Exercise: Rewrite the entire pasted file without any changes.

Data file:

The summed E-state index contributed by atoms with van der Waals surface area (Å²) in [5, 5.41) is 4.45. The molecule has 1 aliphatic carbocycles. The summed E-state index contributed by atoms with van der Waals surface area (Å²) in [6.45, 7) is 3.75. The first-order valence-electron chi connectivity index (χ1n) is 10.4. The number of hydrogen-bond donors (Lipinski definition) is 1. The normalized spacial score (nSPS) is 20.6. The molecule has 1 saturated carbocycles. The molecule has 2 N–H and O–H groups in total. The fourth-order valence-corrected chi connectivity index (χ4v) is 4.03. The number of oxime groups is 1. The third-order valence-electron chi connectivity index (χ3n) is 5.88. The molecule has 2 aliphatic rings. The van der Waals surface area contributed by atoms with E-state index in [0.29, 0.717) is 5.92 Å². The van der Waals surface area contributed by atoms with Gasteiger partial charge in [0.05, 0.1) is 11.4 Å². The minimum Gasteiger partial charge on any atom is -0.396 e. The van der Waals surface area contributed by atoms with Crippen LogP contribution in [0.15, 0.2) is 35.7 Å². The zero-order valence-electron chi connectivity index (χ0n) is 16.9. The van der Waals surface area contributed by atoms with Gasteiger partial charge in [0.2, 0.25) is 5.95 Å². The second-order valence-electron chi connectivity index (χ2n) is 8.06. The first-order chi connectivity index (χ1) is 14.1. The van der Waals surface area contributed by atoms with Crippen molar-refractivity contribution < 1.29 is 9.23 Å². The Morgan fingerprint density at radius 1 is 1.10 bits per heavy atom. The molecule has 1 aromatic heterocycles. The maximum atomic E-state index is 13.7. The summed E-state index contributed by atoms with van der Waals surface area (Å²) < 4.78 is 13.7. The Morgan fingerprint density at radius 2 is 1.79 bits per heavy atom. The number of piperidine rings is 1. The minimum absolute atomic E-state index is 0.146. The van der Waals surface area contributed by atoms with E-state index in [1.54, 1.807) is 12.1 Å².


The summed E-state index contributed by atoms with van der Waals surface area (Å²) in [5, 5.41) is 4.45. The molecule has 1 aliphatic carbocycles. The summed E-state index contributed by atoms with van der Waals surface area (Å²) in [6.45, 7) is 3.75. The first-order valence-electron chi connectivity index (χ1n) is 10.4. The number of hydrogen-bond donors (Lipinski definition) is 1. The normalized spacial score (nSPS) is 20.6. The molecule has 1 saturated carbocycles. The molecule has 2 N–H and O–H groups in total. The fourth-order valence-corrected chi connectivity index (χ4v) is 4.03. The number of oxime groups is 1. The third-order valence-electron chi connectivity index (χ3n) is 5.88. The molecule has 2 aliphatic rings. The van der Waals surface area contributed by atoms with E-state index in [0.29, 0.717) is 5.92 Å². The van der Waals surface area contributed by atoms with Gasteiger partial charge in [0.05, 0.1) is 11.4 Å². The minimum Gasteiger partial charge on any atom is -0.396 e. The van der Waals surface area contributed by atoms with Crippen LogP contribution in [0.15, 0.2) is 35.7 Å². The zero-order valence-electron chi connectivity index (χ0n) is 16.9. The van der Waals surface area contributed by atoms with Gasteiger partial charge in [0.2, 0.25) is 5.95 Å². The second-order valence-electron chi connectivity index (χ2n) is 8.06. The first-order chi connectivity index (χ1) is 14.1. The van der Waals surface area contributed by atoms with Crippen molar-refractivity contribution < 1.29 is 9.23 Å². The Morgan fingerprint density at radius 1 is 1.10 bits per heavy atom. The molecule has 1 aromatic heterocycles. The maximum atomic E-state index is 13.7. The summed E-state index contributed by atoms with van der Waals surface area (Å²) < 4.78 is 13.7. The Morgan fingerprint density at radius 2 is 1.79 bits per heavy atom. The number of piperidine rings is 1. The minimum absolute atomic E-state index is 0.146. The van der Waals surface area contributed by atoms with E-state index in [1.54, 1.807) is 12.1 Å².